Scene Magazine Features


We are seated at a marble topped table in the rustic-contemporary dining room of SRV, the South End’s newest offering, located at 569 Columbus Avenue. Fresh from the Pitti Immagine Uomo exhibit in Florence, my husband, Andrew, and our guest for the evening, Joey Glazer, pause before opening the menu to soak in the ambiance. Joey, a fashion consultant for the Italian design-house Castangia, explains the Italian penchant for combining the old with the new in everything from fashion to dining. SRV is no exception; here traditional Venetian fare is updated with a modern twist, blending flawlessly with the rustic-meets-contemporary decor.

A sucker for blended design, I eagerly survey the room. Soft, recessed lighting illuminates a rustic rope wine rack filled with alluring vintages suspended above a plush high-backed bench running along the exposed brick wall. The industrial open ceilings, fresh neutral walls and dark reclaimed-wood floors viewed through wide, black-framed, floor to ceiling windows draw the attention of the neighborhood’s eclectic passerby as they walk down Columbus. Joey remarks on how the turning heads make SRV feel both exclusive and accessible–and I couldn’t agree more. The music permeating the dining room is an ideal compliment to the restaurant’s hip, relaxed atmosphere with smooth, contemporary jazz tracks like Amy Winehouse’s “Valerie” mixing with classics like Etta James’s “At Last.”   

After placing an order off the Cicchetti menu, our meal begins with a toast–Aperol Spritz of course–to my companions’ successful trip to Florence. Pitti Immagine Uomo (Men’s Fashion Collections) is a renowned exhibition dedicated to promoting the men’s fashion industry worldwide. This year marked my husband’s first Pitti, an experience he describes as exhilarating, exhausting, and inspiring. Joey jokes that he is a “Pitti Pro,” causing Andrew to name his Italian heritage an unfair advantage.

Their good-natured banter is interrupted by the arrival of our first course. We assemble our plates with selections from each dish, commenting on the artful presentation. I take a bite of the polpette–a perfectly sized meatball blended with pork and beef–that melts in my mouth. My husband and Joey are similarly enjoying the baccala mantecato and scallop crudo, praising the quality and freshness of the ingredients.

Our conversation turns to discussing Italy itself, a subject I have not yet personally experienced. Both Joey and my husband agree that while many Italian cities have adapted to modern times, they take care to retain their traditional integrity. The same can be said of SRV; though opened a mere three weeks ago, the space feels timeless. Unsurprisingly, co-owners and co-executive chefs Kevin O’Donnell and Michael Lombardi have trained in kitchens across Italy, allowing them to imbue their food with passion, tradition, and modernity.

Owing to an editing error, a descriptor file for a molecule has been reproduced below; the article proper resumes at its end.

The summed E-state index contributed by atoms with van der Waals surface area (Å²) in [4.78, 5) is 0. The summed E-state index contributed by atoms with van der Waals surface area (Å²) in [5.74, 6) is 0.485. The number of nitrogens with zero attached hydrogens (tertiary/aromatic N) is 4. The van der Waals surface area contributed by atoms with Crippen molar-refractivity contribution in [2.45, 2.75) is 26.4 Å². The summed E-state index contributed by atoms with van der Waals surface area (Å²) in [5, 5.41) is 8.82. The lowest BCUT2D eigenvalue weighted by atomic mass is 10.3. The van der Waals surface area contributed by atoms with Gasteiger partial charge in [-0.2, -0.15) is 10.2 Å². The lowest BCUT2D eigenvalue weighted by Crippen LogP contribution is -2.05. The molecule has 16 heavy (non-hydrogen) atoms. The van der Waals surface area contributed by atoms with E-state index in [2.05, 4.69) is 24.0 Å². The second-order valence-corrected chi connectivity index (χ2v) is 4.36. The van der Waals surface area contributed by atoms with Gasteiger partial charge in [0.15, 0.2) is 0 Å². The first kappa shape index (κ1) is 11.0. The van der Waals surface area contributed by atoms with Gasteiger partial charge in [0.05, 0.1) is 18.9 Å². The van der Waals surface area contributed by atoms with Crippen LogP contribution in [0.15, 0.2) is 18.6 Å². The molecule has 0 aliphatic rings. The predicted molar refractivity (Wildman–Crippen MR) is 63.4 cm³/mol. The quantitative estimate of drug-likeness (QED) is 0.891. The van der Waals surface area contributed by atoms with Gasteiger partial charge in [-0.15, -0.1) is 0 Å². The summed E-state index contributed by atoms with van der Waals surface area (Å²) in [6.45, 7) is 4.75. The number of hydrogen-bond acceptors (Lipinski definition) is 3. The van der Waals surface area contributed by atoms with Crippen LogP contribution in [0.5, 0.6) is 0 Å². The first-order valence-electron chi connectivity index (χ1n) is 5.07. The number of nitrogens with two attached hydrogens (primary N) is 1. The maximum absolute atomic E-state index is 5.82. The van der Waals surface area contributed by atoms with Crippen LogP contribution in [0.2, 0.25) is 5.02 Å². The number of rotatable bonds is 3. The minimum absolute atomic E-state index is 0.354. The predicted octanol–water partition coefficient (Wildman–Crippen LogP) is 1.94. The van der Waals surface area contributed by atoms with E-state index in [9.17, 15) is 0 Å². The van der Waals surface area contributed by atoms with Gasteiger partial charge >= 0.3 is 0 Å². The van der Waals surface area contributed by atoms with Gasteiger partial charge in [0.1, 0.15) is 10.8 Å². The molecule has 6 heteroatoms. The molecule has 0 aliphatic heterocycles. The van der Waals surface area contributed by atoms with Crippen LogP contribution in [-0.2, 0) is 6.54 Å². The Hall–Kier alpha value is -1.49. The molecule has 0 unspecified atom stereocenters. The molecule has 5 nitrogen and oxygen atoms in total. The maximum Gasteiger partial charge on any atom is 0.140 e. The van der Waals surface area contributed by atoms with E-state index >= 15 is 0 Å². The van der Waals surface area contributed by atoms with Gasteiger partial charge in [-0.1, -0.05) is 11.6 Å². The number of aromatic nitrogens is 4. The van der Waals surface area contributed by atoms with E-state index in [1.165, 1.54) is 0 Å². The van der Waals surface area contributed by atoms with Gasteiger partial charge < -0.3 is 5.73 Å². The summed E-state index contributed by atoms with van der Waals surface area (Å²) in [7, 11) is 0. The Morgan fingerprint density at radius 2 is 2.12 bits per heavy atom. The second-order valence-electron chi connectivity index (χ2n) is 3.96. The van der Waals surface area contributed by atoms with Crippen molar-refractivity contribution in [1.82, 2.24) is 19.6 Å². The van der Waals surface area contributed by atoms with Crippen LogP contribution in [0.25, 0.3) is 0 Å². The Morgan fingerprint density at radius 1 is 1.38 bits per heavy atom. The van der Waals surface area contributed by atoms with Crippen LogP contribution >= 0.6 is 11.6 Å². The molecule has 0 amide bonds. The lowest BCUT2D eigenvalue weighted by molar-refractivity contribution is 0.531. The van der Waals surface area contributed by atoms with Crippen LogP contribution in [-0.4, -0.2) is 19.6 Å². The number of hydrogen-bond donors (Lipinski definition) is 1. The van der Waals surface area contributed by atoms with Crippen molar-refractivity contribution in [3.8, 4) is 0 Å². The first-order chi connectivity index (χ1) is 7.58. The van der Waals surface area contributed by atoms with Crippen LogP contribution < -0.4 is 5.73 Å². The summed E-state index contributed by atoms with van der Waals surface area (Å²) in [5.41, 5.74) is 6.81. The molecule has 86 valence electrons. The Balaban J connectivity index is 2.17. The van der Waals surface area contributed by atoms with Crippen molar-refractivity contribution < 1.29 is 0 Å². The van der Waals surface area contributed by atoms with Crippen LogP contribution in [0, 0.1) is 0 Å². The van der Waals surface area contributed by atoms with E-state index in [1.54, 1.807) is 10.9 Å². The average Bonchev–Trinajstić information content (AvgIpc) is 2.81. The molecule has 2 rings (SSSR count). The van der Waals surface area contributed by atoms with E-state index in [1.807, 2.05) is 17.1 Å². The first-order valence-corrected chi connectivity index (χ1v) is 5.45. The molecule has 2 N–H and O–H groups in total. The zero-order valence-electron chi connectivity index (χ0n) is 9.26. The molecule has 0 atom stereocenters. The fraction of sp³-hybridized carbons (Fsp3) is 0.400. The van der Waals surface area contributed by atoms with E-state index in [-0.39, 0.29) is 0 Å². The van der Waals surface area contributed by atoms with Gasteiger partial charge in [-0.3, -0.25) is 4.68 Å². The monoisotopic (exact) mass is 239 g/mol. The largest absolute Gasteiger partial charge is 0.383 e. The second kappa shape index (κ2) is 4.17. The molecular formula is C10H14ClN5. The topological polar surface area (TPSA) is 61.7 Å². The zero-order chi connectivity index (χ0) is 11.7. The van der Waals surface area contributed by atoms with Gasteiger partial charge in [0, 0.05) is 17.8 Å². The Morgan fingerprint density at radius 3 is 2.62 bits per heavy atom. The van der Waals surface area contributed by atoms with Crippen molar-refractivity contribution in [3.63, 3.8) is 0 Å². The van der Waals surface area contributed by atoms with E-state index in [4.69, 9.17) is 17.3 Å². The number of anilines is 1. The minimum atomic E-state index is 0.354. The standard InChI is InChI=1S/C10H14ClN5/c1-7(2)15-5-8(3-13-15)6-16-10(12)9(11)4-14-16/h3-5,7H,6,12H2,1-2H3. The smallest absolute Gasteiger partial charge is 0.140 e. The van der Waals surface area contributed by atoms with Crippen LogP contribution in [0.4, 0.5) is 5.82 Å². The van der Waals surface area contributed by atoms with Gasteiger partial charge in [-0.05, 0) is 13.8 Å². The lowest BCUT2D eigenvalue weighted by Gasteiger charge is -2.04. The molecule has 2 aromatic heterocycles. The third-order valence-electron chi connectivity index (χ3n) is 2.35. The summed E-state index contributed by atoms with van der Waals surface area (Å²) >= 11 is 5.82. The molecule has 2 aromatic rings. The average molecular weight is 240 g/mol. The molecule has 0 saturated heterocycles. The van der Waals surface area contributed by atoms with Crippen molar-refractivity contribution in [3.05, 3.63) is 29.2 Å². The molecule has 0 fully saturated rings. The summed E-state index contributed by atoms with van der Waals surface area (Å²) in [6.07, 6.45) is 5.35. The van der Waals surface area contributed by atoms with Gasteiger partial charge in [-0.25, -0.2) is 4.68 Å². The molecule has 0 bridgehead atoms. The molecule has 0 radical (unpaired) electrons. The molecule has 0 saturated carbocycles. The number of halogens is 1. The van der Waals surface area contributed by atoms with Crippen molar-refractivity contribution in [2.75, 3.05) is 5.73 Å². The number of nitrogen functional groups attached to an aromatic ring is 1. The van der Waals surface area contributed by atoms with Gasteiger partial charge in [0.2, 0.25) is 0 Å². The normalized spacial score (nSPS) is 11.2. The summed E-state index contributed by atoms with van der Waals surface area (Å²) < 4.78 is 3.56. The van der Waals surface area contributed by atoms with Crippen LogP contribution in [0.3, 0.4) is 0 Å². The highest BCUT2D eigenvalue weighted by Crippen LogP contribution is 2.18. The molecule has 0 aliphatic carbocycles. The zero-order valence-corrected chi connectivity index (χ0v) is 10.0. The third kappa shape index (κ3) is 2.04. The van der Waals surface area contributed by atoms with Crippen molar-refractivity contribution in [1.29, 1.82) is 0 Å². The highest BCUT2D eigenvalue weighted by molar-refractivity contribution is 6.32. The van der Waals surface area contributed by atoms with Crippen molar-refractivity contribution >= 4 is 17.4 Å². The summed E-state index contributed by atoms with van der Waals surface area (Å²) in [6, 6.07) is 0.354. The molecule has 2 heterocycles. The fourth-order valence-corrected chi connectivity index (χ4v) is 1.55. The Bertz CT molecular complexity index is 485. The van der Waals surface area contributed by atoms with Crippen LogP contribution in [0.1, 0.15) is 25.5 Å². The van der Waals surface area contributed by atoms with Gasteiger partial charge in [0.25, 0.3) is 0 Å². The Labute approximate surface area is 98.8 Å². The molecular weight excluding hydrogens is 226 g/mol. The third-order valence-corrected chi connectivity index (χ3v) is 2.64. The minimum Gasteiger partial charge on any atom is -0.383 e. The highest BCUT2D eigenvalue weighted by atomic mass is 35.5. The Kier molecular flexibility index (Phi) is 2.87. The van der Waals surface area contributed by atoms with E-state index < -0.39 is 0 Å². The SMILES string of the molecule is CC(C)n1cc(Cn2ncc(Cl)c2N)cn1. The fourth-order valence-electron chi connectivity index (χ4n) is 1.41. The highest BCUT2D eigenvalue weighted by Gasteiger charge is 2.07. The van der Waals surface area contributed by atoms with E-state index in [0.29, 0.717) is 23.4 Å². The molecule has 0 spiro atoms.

As if on cue, our orders off the Piatti menu are delivered: vongole alla pescatora, duck breast, and dry aged beef. While each are delicious, I particularly enjoy the duck breast; tender, buttery, and cooked to a perfect medium rare, the duck rests on top a bed of expertly seasoned cavolo sofegao, salsify, and black garlic. Andrew–a steak aficionado–favors the dry aged beef presented atop roasted cipollini, brassicas, and bagna cauda. Not to be outdone, Joey demonstrates his satisfaction with the vongole alla pescatora by clearing his plate in record time.

I am feeling quite full when my interest is sparked by the arrival of our choices off the Grani menu, which include: a traditional gnocchi made with tender lamb neck, kalette, and a creamy yogurt, a unique casunziei filled with beet and ricotta puree, and a surprisingly black dish aptly named “squid ink” risotto. Despite my dislike of beets, I nibble on the casunziei and find that it is absolutely delicious and my favorite dish of the night. Joey, a true Northern Italian, is similarly enthralled with the rustic flavors of the lamb gnocchi. Andrew bravely tries the squid ink risotto, describing how the color and flavor combine to make up a truly unique and tasty dish.